When to Develop Individual Change Capability
Organizations frequently wait too long before they tell their employees about proposed changes; so most people find out through the grapevine. Leaders often feel that if they tell people too soon they will lose productivity and divert attention from the task at hand. That is a mistake.
First, people are already diverted by the uncertainty about what will happen. Second, those affected by change need time to prepare themselves for the new ways and support to make it happen. Third, by not actively engaging key stakeholders in the organization leaders fail to surface the organizations capability to change.
While the specific nature of some organizational changes may not yet be clear, the general direction and major assumptions are often known. The sooner people begin to prepare, the more ready they will be to change how they think, work, and behave.
Change Demands New Skills Mindsets and Ways of Seeing Work
Employees need more than commitment to succeed at change. They need help to understand the new expectations and how to assess their own ability and desire to work in new ways. Reaction to change is often determined by fear of the unknown, lack of preparation for change, and inadequate skills for managing change. For most, dealing with change is not a natural skill.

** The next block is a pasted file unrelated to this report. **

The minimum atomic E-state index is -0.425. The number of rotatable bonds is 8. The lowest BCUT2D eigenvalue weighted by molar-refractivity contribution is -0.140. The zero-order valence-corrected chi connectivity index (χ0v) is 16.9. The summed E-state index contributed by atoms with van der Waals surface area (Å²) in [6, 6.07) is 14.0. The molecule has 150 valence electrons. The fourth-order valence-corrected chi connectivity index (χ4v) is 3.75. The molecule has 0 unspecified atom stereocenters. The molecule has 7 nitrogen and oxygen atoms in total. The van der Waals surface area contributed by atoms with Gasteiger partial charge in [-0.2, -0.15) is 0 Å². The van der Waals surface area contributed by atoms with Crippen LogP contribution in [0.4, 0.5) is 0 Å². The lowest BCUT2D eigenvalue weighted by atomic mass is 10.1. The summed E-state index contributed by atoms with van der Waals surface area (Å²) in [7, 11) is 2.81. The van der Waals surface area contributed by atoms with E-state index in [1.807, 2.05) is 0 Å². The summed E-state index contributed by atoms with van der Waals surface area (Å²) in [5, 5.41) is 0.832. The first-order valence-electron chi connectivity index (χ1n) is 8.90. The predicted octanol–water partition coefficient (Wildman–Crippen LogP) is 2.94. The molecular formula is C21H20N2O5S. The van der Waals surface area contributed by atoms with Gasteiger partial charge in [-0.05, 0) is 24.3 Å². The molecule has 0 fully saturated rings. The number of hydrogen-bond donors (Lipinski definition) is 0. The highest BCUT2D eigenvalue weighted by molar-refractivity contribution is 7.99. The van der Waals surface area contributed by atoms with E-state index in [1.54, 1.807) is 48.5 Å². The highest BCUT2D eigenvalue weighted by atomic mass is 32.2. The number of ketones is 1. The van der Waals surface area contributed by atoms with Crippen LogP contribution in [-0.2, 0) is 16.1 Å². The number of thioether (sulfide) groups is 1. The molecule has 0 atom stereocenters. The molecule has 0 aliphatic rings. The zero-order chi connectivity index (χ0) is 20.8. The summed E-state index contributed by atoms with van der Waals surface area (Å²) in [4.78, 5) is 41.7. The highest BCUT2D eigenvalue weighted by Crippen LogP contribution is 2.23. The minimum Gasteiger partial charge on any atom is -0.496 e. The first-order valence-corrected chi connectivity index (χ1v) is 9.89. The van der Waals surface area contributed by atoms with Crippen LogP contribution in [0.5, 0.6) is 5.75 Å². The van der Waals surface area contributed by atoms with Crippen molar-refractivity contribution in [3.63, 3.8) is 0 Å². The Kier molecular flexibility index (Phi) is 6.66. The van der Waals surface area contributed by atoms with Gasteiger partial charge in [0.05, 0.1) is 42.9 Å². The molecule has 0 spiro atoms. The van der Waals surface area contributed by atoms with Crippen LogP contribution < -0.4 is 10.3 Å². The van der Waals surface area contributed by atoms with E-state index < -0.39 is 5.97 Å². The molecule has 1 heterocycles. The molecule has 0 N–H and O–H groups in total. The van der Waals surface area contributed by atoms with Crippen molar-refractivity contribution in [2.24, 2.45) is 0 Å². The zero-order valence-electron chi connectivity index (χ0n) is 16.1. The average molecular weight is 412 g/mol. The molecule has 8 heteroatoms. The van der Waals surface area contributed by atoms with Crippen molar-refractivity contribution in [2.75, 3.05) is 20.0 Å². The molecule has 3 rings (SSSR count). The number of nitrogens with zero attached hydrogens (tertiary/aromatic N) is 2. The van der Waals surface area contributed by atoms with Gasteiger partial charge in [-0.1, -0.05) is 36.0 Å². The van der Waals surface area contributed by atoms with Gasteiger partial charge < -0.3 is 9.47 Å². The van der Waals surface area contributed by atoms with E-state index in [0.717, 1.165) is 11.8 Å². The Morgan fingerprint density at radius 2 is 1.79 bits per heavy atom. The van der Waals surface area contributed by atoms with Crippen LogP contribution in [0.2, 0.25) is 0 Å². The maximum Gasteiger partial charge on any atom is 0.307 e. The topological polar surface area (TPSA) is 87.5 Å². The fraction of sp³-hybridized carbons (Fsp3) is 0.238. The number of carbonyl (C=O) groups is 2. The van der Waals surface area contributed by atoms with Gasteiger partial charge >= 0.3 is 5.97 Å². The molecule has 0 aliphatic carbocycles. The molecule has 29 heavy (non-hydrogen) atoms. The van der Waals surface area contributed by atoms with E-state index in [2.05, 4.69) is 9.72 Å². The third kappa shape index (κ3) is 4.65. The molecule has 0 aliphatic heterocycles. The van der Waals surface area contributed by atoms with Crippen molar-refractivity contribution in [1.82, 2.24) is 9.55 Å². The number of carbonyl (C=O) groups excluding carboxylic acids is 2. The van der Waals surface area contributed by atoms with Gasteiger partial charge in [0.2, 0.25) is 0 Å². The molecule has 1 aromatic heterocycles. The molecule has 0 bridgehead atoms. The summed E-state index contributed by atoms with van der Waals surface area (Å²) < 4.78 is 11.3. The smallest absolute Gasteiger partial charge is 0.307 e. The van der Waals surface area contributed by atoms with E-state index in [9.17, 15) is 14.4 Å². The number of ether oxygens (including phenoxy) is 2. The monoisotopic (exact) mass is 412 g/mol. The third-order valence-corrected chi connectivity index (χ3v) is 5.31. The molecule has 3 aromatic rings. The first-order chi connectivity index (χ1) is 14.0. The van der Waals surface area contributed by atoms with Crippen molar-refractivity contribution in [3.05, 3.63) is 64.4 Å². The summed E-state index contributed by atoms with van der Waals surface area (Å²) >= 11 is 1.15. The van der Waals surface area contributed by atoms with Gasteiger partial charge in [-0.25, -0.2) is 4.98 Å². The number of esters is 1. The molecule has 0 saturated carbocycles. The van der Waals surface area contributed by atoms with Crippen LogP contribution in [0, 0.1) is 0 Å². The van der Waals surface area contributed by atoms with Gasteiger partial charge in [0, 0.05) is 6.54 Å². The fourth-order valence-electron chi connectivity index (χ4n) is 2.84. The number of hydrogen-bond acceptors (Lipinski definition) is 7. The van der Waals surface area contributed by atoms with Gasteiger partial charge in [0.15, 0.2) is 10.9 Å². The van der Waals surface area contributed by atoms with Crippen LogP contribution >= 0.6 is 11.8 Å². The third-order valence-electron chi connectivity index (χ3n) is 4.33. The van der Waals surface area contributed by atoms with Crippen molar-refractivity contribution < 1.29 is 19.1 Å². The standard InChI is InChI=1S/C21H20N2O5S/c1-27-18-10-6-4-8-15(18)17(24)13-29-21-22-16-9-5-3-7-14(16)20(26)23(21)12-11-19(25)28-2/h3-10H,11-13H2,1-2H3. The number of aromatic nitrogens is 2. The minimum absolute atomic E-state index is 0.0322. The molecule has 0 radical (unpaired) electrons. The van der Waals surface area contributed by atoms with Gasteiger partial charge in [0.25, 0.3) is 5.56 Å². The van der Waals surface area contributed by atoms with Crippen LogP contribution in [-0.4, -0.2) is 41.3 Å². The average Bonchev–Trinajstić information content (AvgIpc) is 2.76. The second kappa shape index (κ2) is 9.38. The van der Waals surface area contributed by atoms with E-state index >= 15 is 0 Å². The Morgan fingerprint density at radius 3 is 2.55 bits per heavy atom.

Current ways of thinking and working are deeply ingrained and heavily reinforced by existing systems and structures. It is the employees who have to make the change successful. But employees often do not know how to do the job in a new and whether it makes sense to engage, resist, stay, or leave.
Employees Need to Share Responsibility for Change
Often employees feel that change is not their problem; change is only the responsibility of the top leaders or of a change leadership team. If people act like the leaders will take care of them, they will not take the responsibility, initiative, or develop a real commitment to self-development during the change process.
Employees also tend to focus narrowly on their own specific area of responsibility which can limit their ability to see the overall need and direction for change. But when there is a major change effort, every employee has to develop a broader and more strategic big picture view of where the organization is why.
8 Guiding Principles to Develop Individual Change Capability
It is difficult to help people shift their mindset until you demonstrate how and why their tasks are shifting. Experiential learning is the fastest way to acquire new skills.
The Bottom Line
Just as a change champions need to learn about change, employees need education and preparation to be an integral and engaged part of the change process. If employees are treated as passive recipients, waiting to be told what to do, they will not be real partners in change. Are you investing enough to develop individual change capability?
To learn more about successful change at work, download How to Mobilize, Design and Transform Your Change Initiative
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